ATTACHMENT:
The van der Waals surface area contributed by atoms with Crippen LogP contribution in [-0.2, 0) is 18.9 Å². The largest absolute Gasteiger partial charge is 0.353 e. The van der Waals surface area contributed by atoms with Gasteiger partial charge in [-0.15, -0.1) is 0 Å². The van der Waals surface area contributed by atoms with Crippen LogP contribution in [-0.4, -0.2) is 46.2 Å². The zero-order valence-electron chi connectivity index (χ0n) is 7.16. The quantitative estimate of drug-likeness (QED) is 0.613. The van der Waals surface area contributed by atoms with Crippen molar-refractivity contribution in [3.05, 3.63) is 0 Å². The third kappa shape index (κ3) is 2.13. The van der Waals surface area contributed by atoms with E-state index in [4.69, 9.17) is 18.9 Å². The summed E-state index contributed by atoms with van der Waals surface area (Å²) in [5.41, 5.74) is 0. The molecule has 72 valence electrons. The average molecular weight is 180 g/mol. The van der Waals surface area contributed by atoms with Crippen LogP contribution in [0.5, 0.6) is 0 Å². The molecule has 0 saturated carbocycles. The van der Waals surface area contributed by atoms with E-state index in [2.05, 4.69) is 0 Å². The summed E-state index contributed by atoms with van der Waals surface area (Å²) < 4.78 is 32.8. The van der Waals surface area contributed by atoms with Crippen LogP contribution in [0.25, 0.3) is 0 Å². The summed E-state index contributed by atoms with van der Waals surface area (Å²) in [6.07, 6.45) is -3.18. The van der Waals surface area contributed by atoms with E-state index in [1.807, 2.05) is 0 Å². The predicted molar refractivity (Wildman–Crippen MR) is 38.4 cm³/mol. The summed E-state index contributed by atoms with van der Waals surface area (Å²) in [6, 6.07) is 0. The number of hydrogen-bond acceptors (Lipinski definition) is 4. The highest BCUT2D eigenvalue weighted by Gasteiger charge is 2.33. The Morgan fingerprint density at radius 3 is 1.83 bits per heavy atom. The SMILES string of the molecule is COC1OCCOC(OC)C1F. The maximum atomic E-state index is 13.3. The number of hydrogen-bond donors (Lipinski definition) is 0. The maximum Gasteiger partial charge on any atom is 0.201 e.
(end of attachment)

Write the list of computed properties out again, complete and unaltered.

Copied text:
The van der Waals surface area contributed by atoms with Crippen LogP contribution in [-0.2, 0) is 18.9 Å². The largest absolute Gasteiger partial charge is 0.353 e. The van der Waals surface area contributed by atoms with Gasteiger partial charge in [-0.15, -0.1) is 0 Å². The van der Waals surface area contributed by atoms with Crippen LogP contribution in [-0.4, -0.2) is 46.2 Å². The zero-order valence-electron chi connectivity index (χ0n) is 7.16. The quantitative estimate of drug-likeness (QED) is 0.613. The van der Waals surface area contributed by atoms with Crippen molar-refractivity contribution in [3.05, 3.63) is 0 Å². The third kappa shape index (κ3) is 2.13. The van der Waals surface area contributed by atoms with E-state index in [4.69, 9.17) is 18.9 Å². The summed E-state index contributed by atoms with van der Waals surface area (Å²) in [5.41, 5.74) is 0. The molecule has 72 valence electrons. The average molecular weight is 180 g/mol. The van der Waals surface area contributed by atoms with Crippen LogP contribution in [0.5, 0.6) is 0 Å². The molecule has 0 saturated carbocycles. The van der Waals surface area contributed by atoms with E-state index in [2.05, 4.69) is 0 Å². The summed E-state index contributed by atoms with van der Waals surface area (Å²) < 4.78 is 32.8. The van der Waals surface area contributed by atoms with Crippen LogP contribution in [0.25, 0.3) is 0 Å². The summed E-state index contributed by atoms with van der Waals surface area (Å²) in [6.07, 6.45) is -3.18. The van der Waals surface area contributed by atoms with E-state index in [1.807, 2.05) is 0 Å². The predicted molar refractivity (Wildman–Crippen MR) is 38.4 cm³/mol. The summed E-state index contributed by atoms with van der Waals surface area (Å²) in [6, 6.07) is 0. The number of hydrogen-bond acceptors (Lipinski definition) is 4. The highest BCUT2D eigenvalue weighted by Gasteiger charge is 2.33. The Morgan fingerprint density at radius 3 is 1.83 bits per heavy atom. The SMILES string of the molecule is COC1OCCOC(OC)C1F. The maximum atomic E-state index is 13.3. The number of hydrogen-bond donors (Lipinski definition) is 0. The maximum Gasteiger partial charge on any atom is 0.201 e.